comics

Comic book conventions are more fluid than we’re told

A while ago I attended Editors Canada’s webinar on editing comic books.

So on Sunday I went to TCAF (because I didn’t even realize TCAF was last weekend until a saw a high school friend’s Instagram post — he had a presentation on Friday) and flipped though some comic books. And what did I find out? Comic books, generally speaking, don’t really follow all the “rules” we were taught.

We were told that the “rules” wouldn’t apply to manga. But I didn’t see manga at TCAF. Comics from Europe do it differently. Comics in zines do it differently. Comics that are better described as experimental art do it differently. Even some locally produced ones, made right here in Toronto, do it differently. Some do it in a way that reminded me of how translated manga were typeset when I was small (i.e., they break even the seemingly unbreakable rule that text in English-language comics should look hand-lettered). Maybe half of all the comics I flipped through followed the “rules”; when I first found something that followed them I was actually surprised.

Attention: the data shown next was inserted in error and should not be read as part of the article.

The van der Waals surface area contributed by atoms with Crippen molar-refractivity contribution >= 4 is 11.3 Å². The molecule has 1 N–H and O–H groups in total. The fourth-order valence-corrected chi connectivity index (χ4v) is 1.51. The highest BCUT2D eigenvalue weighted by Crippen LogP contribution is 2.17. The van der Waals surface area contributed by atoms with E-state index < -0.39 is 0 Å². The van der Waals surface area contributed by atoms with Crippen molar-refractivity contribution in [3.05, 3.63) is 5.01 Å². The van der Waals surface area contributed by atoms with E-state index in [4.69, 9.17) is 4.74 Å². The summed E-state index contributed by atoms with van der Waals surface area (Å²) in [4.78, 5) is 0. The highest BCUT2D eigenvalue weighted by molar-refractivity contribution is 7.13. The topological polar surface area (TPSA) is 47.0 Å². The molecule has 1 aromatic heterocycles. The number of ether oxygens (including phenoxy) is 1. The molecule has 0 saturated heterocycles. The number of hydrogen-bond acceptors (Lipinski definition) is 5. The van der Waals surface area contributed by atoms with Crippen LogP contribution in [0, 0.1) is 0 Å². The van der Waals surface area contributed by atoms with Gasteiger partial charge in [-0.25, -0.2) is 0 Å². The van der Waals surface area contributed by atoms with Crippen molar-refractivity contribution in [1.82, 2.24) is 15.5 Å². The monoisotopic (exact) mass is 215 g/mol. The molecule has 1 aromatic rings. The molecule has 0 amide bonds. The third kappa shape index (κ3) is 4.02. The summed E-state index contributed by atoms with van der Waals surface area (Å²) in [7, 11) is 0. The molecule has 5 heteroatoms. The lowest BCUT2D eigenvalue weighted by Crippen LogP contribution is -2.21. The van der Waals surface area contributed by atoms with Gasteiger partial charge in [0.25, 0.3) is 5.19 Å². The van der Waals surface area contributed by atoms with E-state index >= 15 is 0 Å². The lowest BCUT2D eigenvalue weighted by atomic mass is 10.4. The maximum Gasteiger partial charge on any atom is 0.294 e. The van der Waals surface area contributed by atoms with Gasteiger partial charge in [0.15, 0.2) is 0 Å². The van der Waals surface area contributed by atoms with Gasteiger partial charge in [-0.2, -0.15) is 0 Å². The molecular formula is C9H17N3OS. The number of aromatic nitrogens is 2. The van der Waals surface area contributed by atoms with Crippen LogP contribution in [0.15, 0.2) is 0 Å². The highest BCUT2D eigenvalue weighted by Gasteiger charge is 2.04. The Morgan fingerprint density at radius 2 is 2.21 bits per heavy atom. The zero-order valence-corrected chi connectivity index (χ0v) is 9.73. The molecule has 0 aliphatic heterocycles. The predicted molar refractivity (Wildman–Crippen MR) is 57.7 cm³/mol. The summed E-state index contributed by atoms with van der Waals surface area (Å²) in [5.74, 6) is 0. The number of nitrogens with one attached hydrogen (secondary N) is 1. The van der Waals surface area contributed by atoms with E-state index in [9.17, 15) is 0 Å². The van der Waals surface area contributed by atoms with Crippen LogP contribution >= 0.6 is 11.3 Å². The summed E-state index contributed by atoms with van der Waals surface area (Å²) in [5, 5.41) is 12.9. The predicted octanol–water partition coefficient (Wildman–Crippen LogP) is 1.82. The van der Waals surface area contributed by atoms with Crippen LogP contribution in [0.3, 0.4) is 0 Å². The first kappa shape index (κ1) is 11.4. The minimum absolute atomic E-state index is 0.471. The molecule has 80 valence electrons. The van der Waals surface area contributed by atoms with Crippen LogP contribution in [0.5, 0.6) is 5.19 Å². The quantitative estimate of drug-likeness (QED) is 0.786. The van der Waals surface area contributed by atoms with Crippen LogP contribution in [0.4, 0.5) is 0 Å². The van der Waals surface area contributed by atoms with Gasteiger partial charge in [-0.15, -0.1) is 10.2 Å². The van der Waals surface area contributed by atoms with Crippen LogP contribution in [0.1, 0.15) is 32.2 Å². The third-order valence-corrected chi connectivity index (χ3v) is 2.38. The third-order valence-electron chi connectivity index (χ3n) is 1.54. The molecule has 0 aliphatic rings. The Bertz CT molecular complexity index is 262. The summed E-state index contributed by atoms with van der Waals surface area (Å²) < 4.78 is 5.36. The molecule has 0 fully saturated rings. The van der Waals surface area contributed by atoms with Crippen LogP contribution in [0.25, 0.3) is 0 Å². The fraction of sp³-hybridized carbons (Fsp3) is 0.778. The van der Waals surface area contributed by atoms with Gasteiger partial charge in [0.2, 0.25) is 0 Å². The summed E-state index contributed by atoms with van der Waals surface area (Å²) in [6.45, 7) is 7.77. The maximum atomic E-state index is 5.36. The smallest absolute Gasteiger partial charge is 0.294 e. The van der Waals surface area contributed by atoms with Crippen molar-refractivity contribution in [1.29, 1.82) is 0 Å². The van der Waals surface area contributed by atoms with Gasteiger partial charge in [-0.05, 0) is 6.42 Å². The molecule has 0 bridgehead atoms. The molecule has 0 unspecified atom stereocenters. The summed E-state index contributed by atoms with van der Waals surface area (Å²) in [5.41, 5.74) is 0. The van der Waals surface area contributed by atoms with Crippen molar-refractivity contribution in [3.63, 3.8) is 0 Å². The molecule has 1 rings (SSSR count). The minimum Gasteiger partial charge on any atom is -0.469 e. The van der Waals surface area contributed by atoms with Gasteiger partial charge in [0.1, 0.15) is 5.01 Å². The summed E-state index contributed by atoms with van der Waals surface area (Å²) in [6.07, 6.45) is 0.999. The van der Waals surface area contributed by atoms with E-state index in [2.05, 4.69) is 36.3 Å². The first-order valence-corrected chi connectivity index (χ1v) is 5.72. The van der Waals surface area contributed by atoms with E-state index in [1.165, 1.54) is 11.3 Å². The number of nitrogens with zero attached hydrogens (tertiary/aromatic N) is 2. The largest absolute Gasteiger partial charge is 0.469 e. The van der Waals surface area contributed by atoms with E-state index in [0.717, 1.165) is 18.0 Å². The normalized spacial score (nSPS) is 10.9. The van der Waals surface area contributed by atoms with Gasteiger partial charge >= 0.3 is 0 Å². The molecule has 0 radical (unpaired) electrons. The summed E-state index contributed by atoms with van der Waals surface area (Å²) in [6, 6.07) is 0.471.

And you know what? Being a reader, seeing comic books that didn’t follow the “rules” didn’t bother me a single bit.

So what we were taught was a style. Apparently a fairly well-known style if what you’re aiming for is a mainstream North American aesthetic. But it’s still only a style. In the grand scheme of things, we’re talking about non-rules.

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